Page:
These include the AT&T Corporate Centre in Chicago; the Shiodome City Centre in Tokyo; the Seoul Finance Centre in Seoul; Sydney's Amex Centre; the Cityspire, New York; Hotel Intercontinental, Prague; The Exchange, Beijing; Tower Pacific, Paris; and 70 Grosvenor St, London.
Singapore's push to grow government wealth through corporate partnerships was summed up by Temasek chairman S. Dhanabalan late last year.
In the only interview given by any chairman of the organisation in its 25-year history, he said: "In Singapore, the Government has been building up reserves for years.
"For most countries, if there's a crises or war, they could always fall back on what they have.
"Singapore is without land to fall back on and to grow food. We have nothing, we have to buy everything.
"We have only an account in the bank, that's all we have, nothing else."
But the power represented in those bank accounts has caused Qantas executives to tremble. They have lobbied the NZ Government for an airlines-style Anzac partnership, offering to take only a 25 per cent share of the nation's carrier and inject capital into the airline.
But the Australian airline is totally outgunned in the cash department, and it also knows that an SIA share placement with Air New Zealand could see it locked out of new air routes.
Aviation rules permit Air New Zealand's Australian subsidiary, Ansett International, as a start-up airline to have first pick of these markets.
Typical was a recent situation involving a new agreement involving additional landing rights at Tokyo's Narita airport.
The first opportunity in more than a decade for Qantas to get extra flights into Tokyo was blocked, not by Japanese regulators, but by the Australian Department of Transport and Regional Services.
Qantas chief executive Geoff Dixon, in return, has argued that for Qantas to survive there must be total deregulation of the airline's share register.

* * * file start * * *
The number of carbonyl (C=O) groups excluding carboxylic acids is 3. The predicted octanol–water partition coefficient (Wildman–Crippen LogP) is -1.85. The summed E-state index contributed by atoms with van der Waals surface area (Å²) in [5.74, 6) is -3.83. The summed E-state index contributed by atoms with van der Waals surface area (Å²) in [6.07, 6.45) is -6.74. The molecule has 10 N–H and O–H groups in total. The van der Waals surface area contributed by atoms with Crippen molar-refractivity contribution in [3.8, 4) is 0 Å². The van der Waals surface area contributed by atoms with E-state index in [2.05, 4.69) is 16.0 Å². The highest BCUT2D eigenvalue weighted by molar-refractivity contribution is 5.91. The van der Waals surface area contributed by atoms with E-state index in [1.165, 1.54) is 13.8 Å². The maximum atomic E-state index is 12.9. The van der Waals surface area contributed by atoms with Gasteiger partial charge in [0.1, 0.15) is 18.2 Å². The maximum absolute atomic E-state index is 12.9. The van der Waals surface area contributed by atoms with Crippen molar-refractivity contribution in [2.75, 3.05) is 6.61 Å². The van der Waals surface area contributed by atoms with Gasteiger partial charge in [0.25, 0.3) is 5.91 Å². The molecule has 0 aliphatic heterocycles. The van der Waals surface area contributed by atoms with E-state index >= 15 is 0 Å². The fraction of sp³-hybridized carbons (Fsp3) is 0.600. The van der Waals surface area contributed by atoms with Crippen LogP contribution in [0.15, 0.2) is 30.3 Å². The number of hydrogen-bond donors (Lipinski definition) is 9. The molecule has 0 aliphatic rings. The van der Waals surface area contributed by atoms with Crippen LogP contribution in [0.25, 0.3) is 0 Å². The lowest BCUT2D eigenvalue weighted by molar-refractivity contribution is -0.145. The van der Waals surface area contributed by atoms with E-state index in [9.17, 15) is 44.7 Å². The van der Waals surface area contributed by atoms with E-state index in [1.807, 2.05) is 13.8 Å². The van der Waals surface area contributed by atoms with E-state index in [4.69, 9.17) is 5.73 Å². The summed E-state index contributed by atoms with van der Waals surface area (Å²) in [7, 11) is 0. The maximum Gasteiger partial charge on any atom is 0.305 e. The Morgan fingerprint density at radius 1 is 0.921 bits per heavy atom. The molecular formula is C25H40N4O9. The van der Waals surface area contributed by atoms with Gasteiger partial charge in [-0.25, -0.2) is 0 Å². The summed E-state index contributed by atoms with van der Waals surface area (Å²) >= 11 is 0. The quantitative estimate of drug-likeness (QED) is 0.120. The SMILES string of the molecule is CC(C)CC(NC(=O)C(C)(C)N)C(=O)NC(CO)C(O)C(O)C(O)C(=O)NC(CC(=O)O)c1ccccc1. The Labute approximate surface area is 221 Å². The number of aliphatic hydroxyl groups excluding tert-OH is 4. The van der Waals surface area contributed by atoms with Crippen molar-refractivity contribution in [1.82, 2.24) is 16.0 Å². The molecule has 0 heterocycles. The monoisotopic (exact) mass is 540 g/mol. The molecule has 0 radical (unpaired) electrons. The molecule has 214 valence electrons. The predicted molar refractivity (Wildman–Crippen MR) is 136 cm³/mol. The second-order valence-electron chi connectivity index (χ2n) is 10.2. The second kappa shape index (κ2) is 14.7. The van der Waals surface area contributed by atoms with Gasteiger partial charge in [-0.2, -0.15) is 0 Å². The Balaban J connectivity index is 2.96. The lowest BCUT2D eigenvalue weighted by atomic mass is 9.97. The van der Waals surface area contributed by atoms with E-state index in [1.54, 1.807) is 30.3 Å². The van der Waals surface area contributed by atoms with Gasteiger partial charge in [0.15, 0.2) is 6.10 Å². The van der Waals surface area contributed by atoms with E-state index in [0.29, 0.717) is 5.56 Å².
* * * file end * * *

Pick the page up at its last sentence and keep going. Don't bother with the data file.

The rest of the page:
Such a move would ease restrictions on the numbers of Qantas shares allowed to be held by foreign interests.
Arguing that any change would not make Qantas prey to foreign raiders, Mr Dixon said share sales would be subject to the same screening processes the government used to block Shell's attempted Woodside takeover.
Lifting the overseas share limit above the 49 per cent maximum – and the total airline limit beyond the present 35 per cent threshold – would would give the carrier better access to global capital markets.
Mr Dixon said it would also better assist the $10 billion Qantas was spending on new planes.
As Mr Dixon said, Qantas can't succeed if Australia's liberal approach to aviation policy continued to create opportunities for competitors.
The airline must be given the ability to respond competitively, he added, pointing out that not only SIA, but Malaysia Airlines, Thai Airways and Emirates were aggressively government backed and substantially owned by their own governments.
Most operate from regions where competition policy and industry regulation is virtually unknown, Mr Dixon told a recent meeting of business leaders.
"Unlike some of them, we have to earn a return for shareholders and we can go broke," he said.
Anyone can fly, only the best Soar.